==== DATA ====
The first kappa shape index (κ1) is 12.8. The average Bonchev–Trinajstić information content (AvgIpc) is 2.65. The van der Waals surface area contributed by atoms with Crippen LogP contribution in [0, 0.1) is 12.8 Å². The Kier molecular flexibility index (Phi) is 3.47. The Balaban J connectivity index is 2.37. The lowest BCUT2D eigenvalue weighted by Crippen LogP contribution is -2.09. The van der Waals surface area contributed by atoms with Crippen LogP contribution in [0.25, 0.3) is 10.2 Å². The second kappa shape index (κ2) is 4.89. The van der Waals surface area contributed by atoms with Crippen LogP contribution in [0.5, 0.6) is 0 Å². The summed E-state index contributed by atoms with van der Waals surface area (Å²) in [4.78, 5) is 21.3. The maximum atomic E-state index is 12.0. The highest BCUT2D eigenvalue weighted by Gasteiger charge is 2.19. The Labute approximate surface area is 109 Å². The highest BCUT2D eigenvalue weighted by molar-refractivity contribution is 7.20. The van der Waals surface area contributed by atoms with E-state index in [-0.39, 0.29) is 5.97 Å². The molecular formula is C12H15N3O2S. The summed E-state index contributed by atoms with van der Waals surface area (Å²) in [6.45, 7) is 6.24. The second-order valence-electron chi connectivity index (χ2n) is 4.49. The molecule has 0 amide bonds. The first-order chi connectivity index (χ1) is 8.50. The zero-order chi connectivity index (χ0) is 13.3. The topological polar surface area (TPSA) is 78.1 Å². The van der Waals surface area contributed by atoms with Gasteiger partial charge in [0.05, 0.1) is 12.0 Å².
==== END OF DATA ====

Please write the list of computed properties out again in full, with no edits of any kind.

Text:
The first kappa shape index (κ1) is 12.8. The average Bonchev–Trinajstić information content (AvgIpc) is 2.65. The van der Waals surface area contributed by atoms with Crippen LogP contribution in [0, 0.1) is 12.8 Å². The Kier molecular flexibility index (Phi) is 3.47. The Balaban J connectivity index is 2.37. The lowest BCUT2D eigenvalue weighted by Crippen LogP contribution is -2.09. The van der Waals surface area contributed by atoms with Crippen LogP contribution in [0.25, 0.3) is 10.2 Å². The second kappa shape index (κ2) is 4.89. The van der Waals surface area contributed by atoms with Crippen LogP contribution in [0.5, 0.6) is 0 Å². The summed E-state index contributed by atoms with van der Waals surface area (Å²) in [4.78, 5) is 21.3. The maximum atomic E-state index is 12.0. The highest BCUT2D eigenvalue weighted by Gasteiger charge is 2.19. The Labute approximate surface area is 109 Å². The highest BCUT2D eigenvalue weighted by molar-refractivity contribution is 7.20. The van der Waals surface area contributed by atoms with E-state index in [-0.39, 0.29) is 5.97 Å². The molecular formula is C12H15N3O2S. The summed E-state index contributed by atoms with van der Waals surface area (Å²) in [6.45, 7) is 6.24. The second-order valence-electron chi connectivity index (χ2n) is 4.49. The molecule has 0 amide bonds. The first-order chi connectivity index (χ1) is 8.50. The zero-order chi connectivity index (χ0) is 13.3. The topological polar surface area (TPSA) is 78.1 Å². The van der Waals surface area contributed by atoms with Gasteiger partial charge in [0.05, 0.1) is 12.0 Å².